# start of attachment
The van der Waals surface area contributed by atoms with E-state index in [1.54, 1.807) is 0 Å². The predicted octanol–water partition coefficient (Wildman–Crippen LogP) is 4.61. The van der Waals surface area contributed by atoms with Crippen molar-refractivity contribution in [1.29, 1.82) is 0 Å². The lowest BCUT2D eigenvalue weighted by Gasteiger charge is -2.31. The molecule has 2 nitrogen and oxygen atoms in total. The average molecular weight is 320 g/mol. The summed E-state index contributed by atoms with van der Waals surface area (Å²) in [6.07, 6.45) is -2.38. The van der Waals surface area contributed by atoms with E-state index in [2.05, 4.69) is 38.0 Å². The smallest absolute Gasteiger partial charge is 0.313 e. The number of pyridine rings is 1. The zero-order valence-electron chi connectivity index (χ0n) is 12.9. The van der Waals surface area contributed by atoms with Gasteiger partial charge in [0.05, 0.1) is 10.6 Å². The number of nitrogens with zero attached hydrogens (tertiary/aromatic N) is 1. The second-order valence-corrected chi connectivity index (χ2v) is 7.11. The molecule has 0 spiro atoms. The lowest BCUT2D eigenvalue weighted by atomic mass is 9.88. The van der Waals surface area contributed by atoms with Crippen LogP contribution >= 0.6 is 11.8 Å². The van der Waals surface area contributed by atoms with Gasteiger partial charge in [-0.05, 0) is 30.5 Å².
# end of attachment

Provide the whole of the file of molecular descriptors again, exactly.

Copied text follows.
The van der Waals surface area contributed by atoms with E-state index in [1.54, 1.807) is 0 Å². The predicted octanol–water partition coefficient (Wildman–Crippen LogP) is 4.61. The van der Waals surface area contributed by atoms with Crippen molar-refractivity contribution in [1.29, 1.82) is 0 Å². The lowest BCUT2D eigenvalue weighted by Gasteiger charge is -2.31. The molecule has 2 nitrogen and oxygen atoms in total. The average molecular weight is 320 g/mol. The summed E-state index contributed by atoms with van der Waals surface area (Å²) in [6.07, 6.45) is -2.38. The van der Waals surface area contributed by atoms with E-state index in [2.05, 4.69) is 38.0 Å². The smallest absolute Gasteiger partial charge is 0.313 e. The number of pyridine rings is 1. The zero-order valence-electron chi connectivity index (χ0n) is 12.9. The van der Waals surface area contributed by atoms with Gasteiger partial charge in [0.05, 0.1) is 10.6 Å². The number of nitrogens with zero attached hydrogens (tertiary/aromatic N) is 1. The second-order valence-corrected chi connectivity index (χ2v) is 7.11. The molecule has 0 spiro atoms. The lowest BCUT2D eigenvalue weighted by atomic mass is 9.88. The van der Waals surface area contributed by atoms with Crippen LogP contribution >= 0.6 is 11.8 Å². The van der Waals surface area contributed by atoms with Gasteiger partial charge in [-0.05, 0) is 30.5 Å².